Few things re-elect presidents like a widely-supported war. Washington Democrats are not playing to win the next election; they are playing for employment. They know that they can’t win the presidency or the Senate in 2020 and will most likely lose the House. Everything they have done in 2019, and are continuing to do through this next election, is designed to keep their voters preoccupied and distracted from the approaching failure.

If the Democratic electorate stays singularly focused on victories that will never happen, then enough of them will go to the polls to keep the majority of current Democrats in Washington employed, but Democrats will no longer be the majority in Washington. The entire assault against Trump is a shear distraction, designed by Democratic politicians to dupe their own base into marching toward utter failure so they can keep some of their seats on Capitol Hill.

The most recent episode of Russianewsgategate is a glaring example. Marie Yovanovitch, an Obama-appointed ambassador, was working as if still for Obama even though Trump was president. The Ukraine president didn’t like it. She was rightfully fired. Disgruntled, now it’s her moment of payback—as a witness in matters she had nothing to do with. The House hearings on Trump are a mere show trial. Don’t expect the electorate to respond any differently—those who enjoy the show will keep their plans to vote against Trump and those who don’t like the show will vote for him.

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Cadence of Conflict: Asia, November 4, 2019

The crud is hitting the fan on China and the fake trade war. The US and China were ready to sign, until they weren’t. They were going to sign at APEC in Chile, but Chilean society’s peace seems to be mirroring that of Hong Kong. Protests seem to be getting in the way of many things related to China.

While a small part of a trade deal might be signed between the US and China, the World Trade Organization approved Chinese sanctions against the US to the tune of $3.6B USD. The ruling was based on things like “zeroing” and “anti-dumping”. Basically, the WTO thinks it’s fair for Chinese factories to sell a product in China for $50, then sell the same product in America for $25 to get a monopoly in America. The US government doesn’t agree.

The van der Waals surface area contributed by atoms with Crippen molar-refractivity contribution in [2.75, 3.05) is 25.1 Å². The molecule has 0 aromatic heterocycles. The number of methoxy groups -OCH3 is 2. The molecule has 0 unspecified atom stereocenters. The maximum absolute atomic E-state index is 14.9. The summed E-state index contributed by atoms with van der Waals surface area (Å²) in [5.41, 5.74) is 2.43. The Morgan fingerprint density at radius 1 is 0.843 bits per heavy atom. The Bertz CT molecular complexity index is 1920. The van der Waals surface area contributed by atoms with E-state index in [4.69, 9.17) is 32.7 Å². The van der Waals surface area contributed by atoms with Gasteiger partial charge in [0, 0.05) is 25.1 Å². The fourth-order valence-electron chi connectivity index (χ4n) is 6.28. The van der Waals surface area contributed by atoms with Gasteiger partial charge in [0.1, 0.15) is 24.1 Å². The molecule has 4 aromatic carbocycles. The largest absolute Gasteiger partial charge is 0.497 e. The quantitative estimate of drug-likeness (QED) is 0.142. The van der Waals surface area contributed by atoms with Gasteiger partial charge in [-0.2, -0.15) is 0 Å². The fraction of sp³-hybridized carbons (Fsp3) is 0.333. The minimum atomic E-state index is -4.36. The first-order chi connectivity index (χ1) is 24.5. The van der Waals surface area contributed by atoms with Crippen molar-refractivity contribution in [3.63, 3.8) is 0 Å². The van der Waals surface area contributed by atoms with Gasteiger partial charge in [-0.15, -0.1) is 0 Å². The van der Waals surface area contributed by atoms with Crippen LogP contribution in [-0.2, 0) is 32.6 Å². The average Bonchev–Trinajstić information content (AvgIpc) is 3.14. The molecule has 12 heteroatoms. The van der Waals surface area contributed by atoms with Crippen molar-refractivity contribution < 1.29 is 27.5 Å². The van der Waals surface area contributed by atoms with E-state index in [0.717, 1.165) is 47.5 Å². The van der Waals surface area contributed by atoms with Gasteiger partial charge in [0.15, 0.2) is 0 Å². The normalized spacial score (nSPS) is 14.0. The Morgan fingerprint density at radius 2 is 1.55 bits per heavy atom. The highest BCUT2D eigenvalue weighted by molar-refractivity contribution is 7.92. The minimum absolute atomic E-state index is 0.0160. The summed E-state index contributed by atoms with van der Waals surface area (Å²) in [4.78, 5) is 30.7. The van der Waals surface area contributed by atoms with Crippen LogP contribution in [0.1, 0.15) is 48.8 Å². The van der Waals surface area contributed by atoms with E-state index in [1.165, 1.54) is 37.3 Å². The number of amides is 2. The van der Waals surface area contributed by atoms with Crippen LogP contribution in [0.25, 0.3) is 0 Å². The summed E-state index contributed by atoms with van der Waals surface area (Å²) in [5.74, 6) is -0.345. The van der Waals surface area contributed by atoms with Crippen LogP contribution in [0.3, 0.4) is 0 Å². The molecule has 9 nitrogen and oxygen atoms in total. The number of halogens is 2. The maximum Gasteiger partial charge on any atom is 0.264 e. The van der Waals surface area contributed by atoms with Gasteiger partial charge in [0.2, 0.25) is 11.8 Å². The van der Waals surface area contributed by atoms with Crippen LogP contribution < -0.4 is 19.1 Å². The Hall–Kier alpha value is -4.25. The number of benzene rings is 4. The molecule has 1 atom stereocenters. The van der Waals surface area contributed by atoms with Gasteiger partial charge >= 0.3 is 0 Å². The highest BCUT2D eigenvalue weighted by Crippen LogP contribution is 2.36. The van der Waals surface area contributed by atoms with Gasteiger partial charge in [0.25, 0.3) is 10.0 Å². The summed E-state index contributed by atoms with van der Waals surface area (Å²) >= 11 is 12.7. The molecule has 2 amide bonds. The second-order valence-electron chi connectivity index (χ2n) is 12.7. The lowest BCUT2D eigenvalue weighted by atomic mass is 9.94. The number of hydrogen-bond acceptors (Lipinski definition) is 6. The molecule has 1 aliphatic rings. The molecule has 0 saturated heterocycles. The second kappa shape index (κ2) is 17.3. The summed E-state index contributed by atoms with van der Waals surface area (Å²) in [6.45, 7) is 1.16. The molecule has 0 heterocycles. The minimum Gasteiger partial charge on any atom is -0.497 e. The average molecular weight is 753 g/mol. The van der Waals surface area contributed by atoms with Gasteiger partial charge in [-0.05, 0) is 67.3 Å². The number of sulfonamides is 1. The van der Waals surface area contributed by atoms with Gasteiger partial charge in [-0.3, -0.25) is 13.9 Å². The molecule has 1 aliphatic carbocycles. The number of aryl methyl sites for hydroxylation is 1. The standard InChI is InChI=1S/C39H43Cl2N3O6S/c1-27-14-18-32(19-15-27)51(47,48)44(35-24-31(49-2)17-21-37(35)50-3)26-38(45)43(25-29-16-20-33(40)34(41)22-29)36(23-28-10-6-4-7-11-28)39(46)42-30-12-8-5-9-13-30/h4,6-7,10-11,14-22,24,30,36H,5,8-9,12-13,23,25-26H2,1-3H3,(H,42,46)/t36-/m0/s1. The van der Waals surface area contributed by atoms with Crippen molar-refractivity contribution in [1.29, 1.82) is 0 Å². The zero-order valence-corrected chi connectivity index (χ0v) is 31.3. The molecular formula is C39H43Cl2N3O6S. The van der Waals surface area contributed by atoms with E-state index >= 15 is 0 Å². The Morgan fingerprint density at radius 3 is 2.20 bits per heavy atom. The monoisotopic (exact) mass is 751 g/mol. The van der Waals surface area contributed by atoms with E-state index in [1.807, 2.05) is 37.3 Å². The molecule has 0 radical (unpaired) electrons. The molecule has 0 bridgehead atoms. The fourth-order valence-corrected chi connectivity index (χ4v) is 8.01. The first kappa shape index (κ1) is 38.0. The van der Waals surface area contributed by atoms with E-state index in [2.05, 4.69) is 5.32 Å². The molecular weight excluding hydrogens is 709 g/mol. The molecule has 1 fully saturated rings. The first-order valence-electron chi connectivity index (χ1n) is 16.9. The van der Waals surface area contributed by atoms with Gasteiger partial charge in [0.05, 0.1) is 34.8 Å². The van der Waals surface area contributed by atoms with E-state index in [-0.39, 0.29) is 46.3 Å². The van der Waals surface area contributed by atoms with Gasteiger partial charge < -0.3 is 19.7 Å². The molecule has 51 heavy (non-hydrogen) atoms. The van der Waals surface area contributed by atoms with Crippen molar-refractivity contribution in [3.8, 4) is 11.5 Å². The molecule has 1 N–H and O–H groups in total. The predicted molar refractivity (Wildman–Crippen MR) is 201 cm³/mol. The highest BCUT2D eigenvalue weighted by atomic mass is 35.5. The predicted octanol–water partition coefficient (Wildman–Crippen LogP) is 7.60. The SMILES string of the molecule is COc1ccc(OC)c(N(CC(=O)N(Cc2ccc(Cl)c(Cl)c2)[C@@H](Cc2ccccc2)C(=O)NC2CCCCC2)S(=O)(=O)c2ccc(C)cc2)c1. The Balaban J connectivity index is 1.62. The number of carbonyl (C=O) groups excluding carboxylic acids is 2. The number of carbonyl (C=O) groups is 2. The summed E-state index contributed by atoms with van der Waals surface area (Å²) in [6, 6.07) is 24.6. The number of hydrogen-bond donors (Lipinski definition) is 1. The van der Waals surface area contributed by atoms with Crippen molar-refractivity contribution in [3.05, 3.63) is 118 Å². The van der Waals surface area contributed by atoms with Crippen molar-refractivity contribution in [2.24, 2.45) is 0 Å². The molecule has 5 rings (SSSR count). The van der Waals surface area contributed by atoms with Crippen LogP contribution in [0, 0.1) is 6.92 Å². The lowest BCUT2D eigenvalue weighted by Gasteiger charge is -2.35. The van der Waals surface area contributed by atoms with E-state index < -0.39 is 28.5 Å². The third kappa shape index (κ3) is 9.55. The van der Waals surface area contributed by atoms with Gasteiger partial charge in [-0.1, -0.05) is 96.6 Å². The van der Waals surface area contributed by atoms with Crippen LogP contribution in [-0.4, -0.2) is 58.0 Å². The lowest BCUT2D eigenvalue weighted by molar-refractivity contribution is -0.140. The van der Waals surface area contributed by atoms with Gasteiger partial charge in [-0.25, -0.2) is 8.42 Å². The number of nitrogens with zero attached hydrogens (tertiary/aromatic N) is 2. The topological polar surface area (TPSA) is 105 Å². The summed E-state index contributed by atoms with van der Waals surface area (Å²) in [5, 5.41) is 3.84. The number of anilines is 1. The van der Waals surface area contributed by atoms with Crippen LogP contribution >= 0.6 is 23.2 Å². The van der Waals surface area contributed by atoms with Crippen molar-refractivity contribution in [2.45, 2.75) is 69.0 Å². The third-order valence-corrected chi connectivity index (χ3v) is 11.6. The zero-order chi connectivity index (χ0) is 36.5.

Hong Kong protests are worse all around. “About 200” people were arrested just this past weekend. One Mandarin-speaking pro-Beijinger started knifing people, then bit off a man’s ear before being arrested. China’s solution to the protests about Chinese intervention is to intervene more and to “improve” the non-autonomy methods of Hong Kong, which was supposed to have autonomy and still doesn’t. Hong Kong CEO Carrie Lam envisions a new Hong Kong that the world will trust and love, based on Chinese intervention and strict law enforcement everywhere.

Taiwan gains more international sympathy. The US is introducing yet another law, more or less aimed at stepping-up Taiwan’s presence on the world stage—while at the same time seeking to resolve a disagreement that purportedly started over trade.

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Cadence of Conflict: Asia, September 23, 2019

China is dipping into its pork reserves while America is largely unaffected by the surge in oil prices. The pork crisis in China started with an outbreak of the African Swine Flu and has been exacerbated by the trade war. China doesn’t have energy independence like America does. Soon, China will have a crisis of both food and energy. Wars have started over less.

Taiwan is ready and on high alert. Though there is a surrender movement in Taiwan as always, Taiwan stands ready with the advantage. Projecting power for an invasion is not as easy as defending an impossible island. With a coastline of either cliffs or marshes and jungle mountains everywhere else, Taiwan is no walk in the park. Taiwan’s president is wise to the bullying of China and believes in taking a stand. This is why she supports Hong Kongers as she does.